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COHEN v. OASIN

March 4, 1994

ROBERT N. COHEN, Plaintiff,
v.
MANUEL B. OASIN, Defendant.



The opinion of the court was delivered by: J. CURTIS JOYNER

 Joyner, J.

 This matter involves plaintiff's motion to disqualify the Office of the United States Attorney (OUSA) as prospective legal counsel of defendant. Plaintiff seeks to have OUSA disqualified from representing defendant due to an alleged non-waivable conflict of interest. Plaintiff contends that the conflict stems from the representation by OUSA of General Services Administration (GSA), which is a defendant in another action pending before this Court (Cohen v. Austin, No. 92-CV-5623) and which was instituted by plaintiff.

 In Austin, plaintiff filed suit against GSA alleging claims of religious discrimination and reprisal, as well as appealing the administrative agency's decision to terminate plaintiff from its employ and to deny him a within-grade increase. Plaintiff has now instituted the present action against defendant alleging that he engaged in fraudulent conduct and destruction or concealment of government records while acting as regional counsel for GSA during the previous administrative trial in the Austin case. Plaintiff asserts that because defendant was engaged in fraudulent behavior, he was acting outside the scope of his discretionary authority, and therefore, has not been sued in his official capacity.

 In his motion, plaintiff contends that disqualification is necessary due to the inherent conflict of interest in having OUSA represent both defendants in these cases. Essentially, plaintiff argues that Austin, as administrator of GSA, is responsible for upholding the laws and regulations of GSA. He asserts that one of the regulations requires Austin to take disciplinary action against persons who violate GSA's standards of conduct. Two of such violations are engaging in immoral conduct and removing, destroying, concealing or falsifying government records. Plaintiff asserts that if OUSA represents defendant in this case, it will face a conflict of interest because it will acquire confidential information from defendant which will show that he acted contrary to GSA's standards. As a result, OUSA will be unable to faithfully carry out its representation of GSA in Austin.

 In considering a motion to disqualify, the Third Circuit has stated that the court should determine if disquali-fication is the appropriate means to enforce the rule of professional conduct, the ends that the rule was designed to serve and any other countervailing policies such as permitting a party to retain counsel of his choice. Commonwealth Ins. Co. v. Graphix Hot Line, Inc., 808 F. Supp. 1200, 1203 (E.D. Pa. 1992) (quoting United States v. Miller, 624 F.2d 1198, 1201 (3rd Cir. 1980)). The party seeking to disqualify opposing counsel bears the burden of clearly showing that continued representation would be impermissible. Commercial Credit Bus. Loans, Inc. v. Martin, 590 F. Supp. 328, 335-36 (E.D. Pa. 1984). Vague and unsupported allegations are not sufficient to meet this standard. Id. Generally, motions to disqualify opposing counsel are not favored. Commonwealth Ins., 808 F. Supp. at 1203 (citing Hamilton v. Merrill Lynch, 645 F. Supp. 60, 61 (E.D. Pa. 1986)). Rule 1.7 of the Pennsylvania Rules of Professional Conduct states:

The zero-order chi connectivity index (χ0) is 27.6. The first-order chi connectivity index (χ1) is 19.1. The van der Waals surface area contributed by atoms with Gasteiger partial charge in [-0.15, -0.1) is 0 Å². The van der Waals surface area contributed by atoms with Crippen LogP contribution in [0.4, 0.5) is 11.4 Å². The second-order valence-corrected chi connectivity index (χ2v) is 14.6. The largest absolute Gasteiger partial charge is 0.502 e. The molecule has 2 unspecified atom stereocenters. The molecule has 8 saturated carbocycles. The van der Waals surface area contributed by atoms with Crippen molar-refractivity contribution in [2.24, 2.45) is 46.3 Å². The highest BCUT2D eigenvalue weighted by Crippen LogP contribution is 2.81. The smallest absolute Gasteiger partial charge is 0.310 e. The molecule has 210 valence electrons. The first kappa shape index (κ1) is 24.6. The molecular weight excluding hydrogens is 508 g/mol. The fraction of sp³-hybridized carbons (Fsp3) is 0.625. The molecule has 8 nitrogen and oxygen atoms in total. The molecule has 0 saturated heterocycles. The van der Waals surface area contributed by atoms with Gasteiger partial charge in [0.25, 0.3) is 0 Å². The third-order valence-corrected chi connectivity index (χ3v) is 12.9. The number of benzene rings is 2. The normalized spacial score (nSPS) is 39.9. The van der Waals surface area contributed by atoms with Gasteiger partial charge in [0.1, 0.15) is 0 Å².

(a) A lawyer shall not represent a client if the representation of that client will be directly adverse to another client, unless:
 
1) the lawyer reasonably believes the representation will not adversely affect the relationship with the other client; and
 
2) each client consents after consultation.
 
(b) A lawyer shall not represent a client if the representation of that client may be materially limited by the lawyer's responsi-bilities to another client or to a third person, or by the lawyer's own interests, unless:
 
1) the lawyer reasonably believes the representation will not be adversely affected; and
 
2) The client consents after full dis-closure and consultation. When represen-tation of multiple clients in a single matter is undertaken, the consultation shall include explanation of the implications of the common representation and the advantages and risks involved.
 
Pa. Rules of Professional Conduct Rule 1.7 (1993).

 The comments state that loyalty to a client is the purpose ...


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